Chapter Talk – Fr. Michael Casagram – Sept 29, 2019 – Having Leisure Time

+HAVING LEISURE TIME                                      Chapter Talk, 29 Sep. 2019

This morning I would like to talk about the value of leisure time in our lives as monks. I am drawing again from Michael Casey, his book Grace, on the Journey to God.  The wisdom of what Casey shares with us is that leisure is not the opposite of work as is generally supposed but, as practiced in our monastic tradition, it is right in the midst of our work “a time and space of freedom and recuperation, in which the deep self can find fuller expression and, eventually, reach its perfection.”

We are about to move into our busy season of the year with the afternoon pre-packing about to begin and then the Thanksgiving and Christmas shipping. Tt is helpful to realize this extra work is not opposed to a holy leisure and may even serve its very purpose.  As Casey reminds us:

“If I give myself entirely to the task at hand, engaging my skills and putting my heart in what I am doing, it may not matter much what the work is. Whatever it is, I will come away refreshed and happy and the task itself will probably be better done. “

The practice of holy leisure becomes “the natural overflow of a heart that is undivided, that simply lives each moment and performs each task as though nothing else in the world mattered.” I have seen this go on again and again during the shipping season, when our work demands our full attention while underway.  To select the right items listed on the shipping label, to pack them carefully in the right box and have it sealed properly, requires real concentration. To do so becomes when rightly motivated, our way of serving the living God and meeting the needs of the community.

At the same time, as monks we are not to be defined by the work we do, for our life exists “primarily to facilitate the spiritual growth of those” who participate in it. There is always an ongoing discernment that goes on. While we need to work to support ourselves, we have to be careful not to exclude other activities that have as their main purpose the enrichment of the lives of the members. Casey brings to our attention that:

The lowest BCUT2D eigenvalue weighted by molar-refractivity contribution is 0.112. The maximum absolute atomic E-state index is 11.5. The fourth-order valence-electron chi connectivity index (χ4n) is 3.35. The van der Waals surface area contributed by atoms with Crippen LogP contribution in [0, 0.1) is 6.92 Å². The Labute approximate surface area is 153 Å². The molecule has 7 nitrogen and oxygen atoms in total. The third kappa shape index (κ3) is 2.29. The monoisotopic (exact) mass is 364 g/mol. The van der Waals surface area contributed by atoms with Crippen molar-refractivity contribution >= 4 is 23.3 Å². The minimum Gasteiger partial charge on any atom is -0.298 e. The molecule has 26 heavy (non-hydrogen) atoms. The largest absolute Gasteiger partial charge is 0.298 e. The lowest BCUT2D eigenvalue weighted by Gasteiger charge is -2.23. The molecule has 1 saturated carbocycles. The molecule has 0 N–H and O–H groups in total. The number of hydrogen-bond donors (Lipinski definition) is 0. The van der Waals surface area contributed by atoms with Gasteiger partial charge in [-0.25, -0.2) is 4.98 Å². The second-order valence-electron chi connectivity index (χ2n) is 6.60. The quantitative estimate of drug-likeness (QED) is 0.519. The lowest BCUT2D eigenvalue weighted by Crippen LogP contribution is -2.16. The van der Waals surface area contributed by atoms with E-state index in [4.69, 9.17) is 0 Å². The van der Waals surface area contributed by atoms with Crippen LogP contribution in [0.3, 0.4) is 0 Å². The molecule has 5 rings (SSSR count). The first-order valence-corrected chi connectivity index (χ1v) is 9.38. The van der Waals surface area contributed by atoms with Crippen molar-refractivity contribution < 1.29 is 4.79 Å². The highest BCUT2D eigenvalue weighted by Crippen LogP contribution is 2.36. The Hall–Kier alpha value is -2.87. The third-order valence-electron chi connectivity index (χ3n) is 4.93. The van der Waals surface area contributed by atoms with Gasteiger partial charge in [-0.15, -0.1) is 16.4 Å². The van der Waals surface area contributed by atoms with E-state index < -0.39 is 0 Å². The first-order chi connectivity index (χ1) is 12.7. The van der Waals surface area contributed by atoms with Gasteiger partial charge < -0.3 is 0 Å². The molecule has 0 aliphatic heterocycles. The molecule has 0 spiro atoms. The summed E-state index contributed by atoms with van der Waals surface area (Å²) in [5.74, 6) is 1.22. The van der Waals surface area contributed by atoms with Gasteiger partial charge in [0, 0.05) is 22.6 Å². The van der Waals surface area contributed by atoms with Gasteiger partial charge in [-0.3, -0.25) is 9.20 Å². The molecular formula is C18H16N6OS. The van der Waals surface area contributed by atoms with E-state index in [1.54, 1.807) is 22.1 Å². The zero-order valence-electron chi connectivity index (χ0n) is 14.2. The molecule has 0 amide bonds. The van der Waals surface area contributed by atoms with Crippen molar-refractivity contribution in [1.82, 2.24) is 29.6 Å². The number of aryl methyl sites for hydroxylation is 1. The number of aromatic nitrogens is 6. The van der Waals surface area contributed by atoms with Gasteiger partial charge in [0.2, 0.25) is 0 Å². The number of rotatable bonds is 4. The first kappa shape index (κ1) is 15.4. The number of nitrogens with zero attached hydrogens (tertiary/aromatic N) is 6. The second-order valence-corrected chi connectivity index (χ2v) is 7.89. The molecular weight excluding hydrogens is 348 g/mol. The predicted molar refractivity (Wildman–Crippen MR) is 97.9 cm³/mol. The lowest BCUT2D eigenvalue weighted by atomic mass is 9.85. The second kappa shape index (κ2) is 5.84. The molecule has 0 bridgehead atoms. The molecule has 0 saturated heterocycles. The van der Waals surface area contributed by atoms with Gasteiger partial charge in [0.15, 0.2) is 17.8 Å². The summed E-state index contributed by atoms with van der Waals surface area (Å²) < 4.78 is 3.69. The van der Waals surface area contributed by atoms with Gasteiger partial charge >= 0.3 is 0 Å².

“Insofar as there is the possibility of choice, the range of activities embraced, encouraged, or allowed should grow out of the possibilities present by gifts and talents of each. Such occupations offer the possibility of self-expression and ultimately will be found to be fulfilling and character-forming.”

We advertise our products as made by the monks themselves and this is more than just a clever selling pitch. What our life represents to those who buy from us  is something they honor and value as truly contributing to the improvement of society and the values that will sustain it. I would like to think that our society and those who support us are growing in appreciation of what builds up rather than undermines authentic human growth for the future.

Michael Casey draws on Josef Pieper’s book Leisure, the Basis of Culture that many have probably read. It was a favorite of Fr Flavian who served as abbot of the community after Dom James. Pieper tells us:

“Leisure is a form of silence which is the prerequisite of the apprehension of reality. Leisure is a receptive attitude of mind, a contemplative attitude, and it is not only the occasion but also the capacity of steeping oneself in the whole of creation.”

Leisure has a wonderful way of grounding us in what’s really going on, freeing us from all forms of distraction that would pull us away from dealing with what needs to be done at a given time in our lives. It implies a deep appreciation of silence that is so treasured by our way of life. It is a silence “not only as the absence of outward noise and clamor, but also as an inner stillness that is the hallmark of an undivided heart. “ Anyone who has tried to enter into conversation with someone who is distracted or while you yourself are preoccupied with an aside, knows the value of total presence to one another. Authentic prayer, where we are fully open to the divine presence is dependent on just this kind of inner stillness. It is this that holy leisure cultivates in us.

As is true of anything precious in our lives, leisure is also a very fragile reality to maintain. Casey tells us, and I will end with this quote:

“[Leisure}…needs to be defended; there are too many things that can displace it or so modify it that it loses its particular character. A group that really tries to give its members room to breathe is a blessing. Time and space are, of their very nature, quantifiable and therefore limited. The gift of time is a very precious one: time for oneself, time for one another, time to listen, encourage, and support, time to step back and discern, to assess the quality of actions, time to develop culture and ritual and good liturgy. Space for people to grow, space for different gifts, space for the stranger, space to pass through crises. Leisure is, as Pope John Paul II often insisted, about building a culture of humanization.”